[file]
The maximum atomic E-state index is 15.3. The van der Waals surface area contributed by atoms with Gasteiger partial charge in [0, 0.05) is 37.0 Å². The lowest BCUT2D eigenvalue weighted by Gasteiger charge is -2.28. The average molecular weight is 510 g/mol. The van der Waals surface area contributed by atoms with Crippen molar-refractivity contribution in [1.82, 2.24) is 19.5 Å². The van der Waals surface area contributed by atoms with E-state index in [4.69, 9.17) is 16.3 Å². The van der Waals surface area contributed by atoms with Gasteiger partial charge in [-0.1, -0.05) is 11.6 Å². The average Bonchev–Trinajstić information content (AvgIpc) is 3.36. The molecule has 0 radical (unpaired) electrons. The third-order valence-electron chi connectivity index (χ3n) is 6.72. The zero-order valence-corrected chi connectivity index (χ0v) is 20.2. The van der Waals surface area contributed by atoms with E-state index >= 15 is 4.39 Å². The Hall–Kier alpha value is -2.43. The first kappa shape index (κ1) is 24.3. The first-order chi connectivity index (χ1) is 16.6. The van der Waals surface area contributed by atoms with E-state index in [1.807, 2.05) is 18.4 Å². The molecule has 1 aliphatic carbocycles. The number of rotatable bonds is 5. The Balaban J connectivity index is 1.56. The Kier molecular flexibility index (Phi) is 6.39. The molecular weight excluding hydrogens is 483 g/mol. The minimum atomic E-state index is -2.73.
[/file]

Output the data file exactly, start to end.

The maximum atomic E-state index is 15.3. The van der Waals surface area contributed by atoms with Gasteiger partial charge in [0, 0.05) is 37.0 Å². The lowest BCUT2D eigenvalue weighted by Gasteiger charge is -2.28. The average molecular weight is 510 g/mol. The van der Waals surface area contributed by atoms with Crippen molar-refractivity contribution in [1.82, 2.24) is 19.5 Å². The van der Waals surface area contributed by atoms with E-state index in [4.69, 9.17) is 16.3 Å². The van der Waals surface area contributed by atoms with Gasteiger partial charge in [-0.1, -0.05) is 11.6 Å². The average Bonchev–Trinajstić information content (AvgIpc) is 3.36. The molecule has 0 radical (unpaired) electrons. The third-order valence-electron chi connectivity index (χ3n) is 6.72. The zero-order valence-corrected chi connectivity index (χ0v) is 20.2. The van der Waals surface area contributed by atoms with E-state index >= 15 is 4.39 Å². The Hall–Kier alpha value is -2.43. The first kappa shape index (κ1) is 24.3. The first-order chi connectivity index (χ1) is 16.6. The van der Waals surface area contributed by atoms with E-state index in [1.807, 2.05) is 18.4 Å². The molecule has 1 aliphatic carbocycles. The number of rotatable bonds is 5. The Balaban J connectivity index is 1.56. The Kier molecular flexibility index (Phi) is 6.39. The molecular weight excluding hydrogens is 483 g/mol. The minimum atomic E-state index is -2.73.